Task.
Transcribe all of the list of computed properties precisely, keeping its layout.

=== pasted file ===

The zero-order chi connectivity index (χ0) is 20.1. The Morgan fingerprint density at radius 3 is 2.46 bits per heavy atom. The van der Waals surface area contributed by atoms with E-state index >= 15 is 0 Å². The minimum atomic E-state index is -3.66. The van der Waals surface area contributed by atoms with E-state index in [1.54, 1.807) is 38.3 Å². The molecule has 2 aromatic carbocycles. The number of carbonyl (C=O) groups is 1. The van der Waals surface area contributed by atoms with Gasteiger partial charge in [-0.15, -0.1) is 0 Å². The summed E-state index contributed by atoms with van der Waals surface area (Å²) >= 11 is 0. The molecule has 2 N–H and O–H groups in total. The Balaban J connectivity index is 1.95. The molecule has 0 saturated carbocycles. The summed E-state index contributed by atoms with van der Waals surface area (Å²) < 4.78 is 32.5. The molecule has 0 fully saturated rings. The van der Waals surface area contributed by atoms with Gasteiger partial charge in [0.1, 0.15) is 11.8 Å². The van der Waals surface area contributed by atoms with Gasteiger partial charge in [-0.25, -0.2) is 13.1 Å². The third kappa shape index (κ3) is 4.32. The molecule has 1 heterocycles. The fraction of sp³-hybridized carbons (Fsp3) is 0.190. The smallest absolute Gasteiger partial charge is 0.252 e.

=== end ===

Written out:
The zero-order chi connectivity index (χ0) is 20.1. The Morgan fingerprint density at radius 3 is 2.46 bits per heavy atom. The van der Waals surface area contributed by atoms with E-state index >= 15 is 0 Å². The minimum atomic E-state index is -3.66. The van der Waals surface area contributed by atoms with E-state index in [1.54, 1.807) is 38.3 Å². The molecule has 2 aromatic carbocycles. The number of carbonyl (C=O) groups is 1. The van der Waals surface area contributed by atoms with Gasteiger partial charge in [-0.15, -0.1) is 0 Å². The summed E-state index contributed by atoms with van der Waals surface area (Å²) >= 11 is 0. The molecule has 2 N–H and O–H groups in total. The Balaban J connectivity index is 1.95. The molecule has 0 saturated carbocycles. The summed E-state index contributed by atoms with van der Waals surface area (Å²) < 4.78 is 32.5. The molecule has 0 fully saturated rings. The van der Waals surface area contributed by atoms with Gasteiger partial charge in [0.1, 0.15) is 11.8 Å². The van der Waals surface area contributed by atoms with Gasteiger partial charge in [-0.25, -0.2) is 13.1 Å². The third kappa shape index (κ3) is 4.32. The molecule has 1 heterocycles. The fraction of sp³-hybridized carbons (Fsp3) is 0.190. The smallest absolute Gasteiger partial charge is 0.252 e.